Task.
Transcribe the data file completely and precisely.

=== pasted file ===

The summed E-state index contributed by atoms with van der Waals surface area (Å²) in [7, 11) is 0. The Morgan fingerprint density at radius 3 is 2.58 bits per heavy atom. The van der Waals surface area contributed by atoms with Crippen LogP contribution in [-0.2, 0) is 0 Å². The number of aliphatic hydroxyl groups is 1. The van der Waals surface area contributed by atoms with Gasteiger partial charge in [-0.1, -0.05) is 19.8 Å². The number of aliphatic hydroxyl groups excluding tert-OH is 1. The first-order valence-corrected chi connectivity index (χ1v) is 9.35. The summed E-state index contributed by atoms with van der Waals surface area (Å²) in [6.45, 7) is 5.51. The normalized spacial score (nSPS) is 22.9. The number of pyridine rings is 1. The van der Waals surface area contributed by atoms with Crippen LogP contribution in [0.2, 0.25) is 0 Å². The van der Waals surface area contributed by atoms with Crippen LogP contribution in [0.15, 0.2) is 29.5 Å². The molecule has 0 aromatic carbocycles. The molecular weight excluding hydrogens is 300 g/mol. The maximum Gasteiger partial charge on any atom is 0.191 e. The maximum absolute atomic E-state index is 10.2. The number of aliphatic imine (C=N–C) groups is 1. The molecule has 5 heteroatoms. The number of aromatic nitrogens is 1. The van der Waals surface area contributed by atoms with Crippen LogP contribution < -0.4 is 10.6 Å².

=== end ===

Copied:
The summed E-state index contributed by atoms with van der Waals surface area (Å²) in [7, 11) is 0. The Morgan fingerprint density at radius 3 is 2.58 bits per heavy atom. The van der Waals surface area contributed by atoms with Crippen LogP contribution in [-0.2, 0) is 0 Å². The number of aliphatic hydroxyl groups is 1. The van der Waals surface area contributed by atoms with Gasteiger partial charge in [-0.1, -0.05) is 19.8 Å². The number of aliphatic hydroxyl groups excluding tert-OH is 1. The first-order valence-corrected chi connectivity index (χ1v) is 9.35. The summed E-state index contributed by atoms with van der Waals surface area (Å²) in [6.45, 7) is 5.51. The normalized spacial score (nSPS) is 22.9. The number of pyridine rings is 1. The van der Waals surface area contributed by atoms with Crippen LogP contribution in [0.2, 0.25) is 0 Å². The van der Waals surface area contributed by atoms with Crippen LogP contribution in [0.15, 0.2) is 29.5 Å². The molecule has 0 aromatic carbocycles. The molecular weight excluding hydrogens is 300 g/mol. The maximum Gasteiger partial charge on any atom is 0.191 e. The maximum absolute atomic E-state index is 10.2. The number of aliphatic imine (C=N–C) groups is 1. The molecule has 5 heteroatoms. The number of aromatic nitrogens is 1. The van der Waals surface area contributed by atoms with Crippen LogP contribution < -0.4 is 10.6 Å².